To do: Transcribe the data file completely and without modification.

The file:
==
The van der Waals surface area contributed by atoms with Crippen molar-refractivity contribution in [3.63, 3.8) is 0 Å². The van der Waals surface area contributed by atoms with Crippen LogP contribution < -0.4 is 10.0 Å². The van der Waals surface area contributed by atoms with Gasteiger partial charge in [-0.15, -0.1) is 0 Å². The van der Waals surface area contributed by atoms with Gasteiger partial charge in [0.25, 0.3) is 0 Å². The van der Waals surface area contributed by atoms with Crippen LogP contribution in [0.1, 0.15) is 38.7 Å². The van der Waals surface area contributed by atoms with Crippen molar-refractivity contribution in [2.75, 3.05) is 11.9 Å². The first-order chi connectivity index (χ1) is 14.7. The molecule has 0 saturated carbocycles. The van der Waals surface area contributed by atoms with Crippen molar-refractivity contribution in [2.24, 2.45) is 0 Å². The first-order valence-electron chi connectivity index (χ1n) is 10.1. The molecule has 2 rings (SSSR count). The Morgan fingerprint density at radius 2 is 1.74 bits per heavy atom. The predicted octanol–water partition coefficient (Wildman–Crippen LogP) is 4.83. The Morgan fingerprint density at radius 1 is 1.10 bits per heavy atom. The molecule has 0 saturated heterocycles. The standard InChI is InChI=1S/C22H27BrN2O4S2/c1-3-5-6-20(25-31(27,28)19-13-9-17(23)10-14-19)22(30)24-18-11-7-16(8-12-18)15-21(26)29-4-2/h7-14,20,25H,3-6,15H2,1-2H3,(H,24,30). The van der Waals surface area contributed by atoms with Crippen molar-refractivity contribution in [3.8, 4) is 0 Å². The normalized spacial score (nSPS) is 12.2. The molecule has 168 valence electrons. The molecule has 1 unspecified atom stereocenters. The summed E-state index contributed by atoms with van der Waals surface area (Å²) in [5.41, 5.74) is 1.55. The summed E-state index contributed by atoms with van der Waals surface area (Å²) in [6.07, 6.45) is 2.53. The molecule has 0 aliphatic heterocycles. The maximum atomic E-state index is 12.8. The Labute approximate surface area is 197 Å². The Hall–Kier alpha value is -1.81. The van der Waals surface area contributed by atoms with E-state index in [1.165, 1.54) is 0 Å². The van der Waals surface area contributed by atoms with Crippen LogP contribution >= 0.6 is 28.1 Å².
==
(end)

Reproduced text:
The van der Waals surface area contributed by atoms with Crippen molar-refractivity contribution in [3.63, 3.8) is 0 Å². The van der Waals surface area contributed by atoms with Crippen LogP contribution < -0.4 is 10.0 Å². The van der Waals surface area contributed by atoms with Gasteiger partial charge in [-0.15, -0.1) is 0 Å². The van der Waals surface area contributed by atoms with Gasteiger partial charge in [0.25, 0.3) is 0 Å². The van der Waals surface area contributed by atoms with Crippen LogP contribution in [0.1, 0.15) is 38.7 Å². The van der Waals surface area contributed by atoms with Crippen molar-refractivity contribution in [2.75, 3.05) is 11.9 Å². The first-order chi connectivity index (χ1) is 14.7. The molecule has 0 saturated carbocycles. The van der Waals surface area contributed by atoms with Crippen molar-refractivity contribution in [2.24, 2.45) is 0 Å². The first-order valence-electron chi connectivity index (χ1n) is 10.1. The molecule has 2 rings (SSSR count). The Morgan fingerprint density at radius 2 is 1.74 bits per heavy atom. The predicted octanol–water partition coefficient (Wildman–Crippen LogP) is 4.83. The Morgan fingerprint density at radius 1 is 1.10 bits per heavy atom. The molecule has 0 saturated heterocycles. The standard InChI is InChI=1S/C22H27BrN2O4S2/c1-3-5-6-20(25-31(27,28)19-13-9-17(23)10-14-19)22(30)24-18-11-7-16(8-12-18)15-21(26)29-4-2/h7-14,20,25H,3-6,15H2,1-2H3,(H,24,30). The van der Waals surface area contributed by atoms with Crippen molar-refractivity contribution in [3.8, 4) is 0 Å². The normalized spacial score (nSPS) is 12.2. The molecule has 168 valence electrons. The molecule has 1 unspecified atom stereocenters. The summed E-state index contributed by atoms with van der Waals surface area (Å²) in [5.41, 5.74) is 1.55. The summed E-state index contributed by atoms with van der Waals surface area (Å²) in [6.07, 6.45) is 2.53. The molecule has 0 aliphatic heterocycles. The maximum atomic E-state index is 12.8. The Labute approximate surface area is 197 Å². The Hall–Kier alpha value is -1.81. The van der Waals surface area contributed by atoms with E-state index in [1.165, 1.54) is 0 Å². The van der Waals surface area contributed by atoms with Crippen LogP contribution >= 0.6 is 28.1 Å².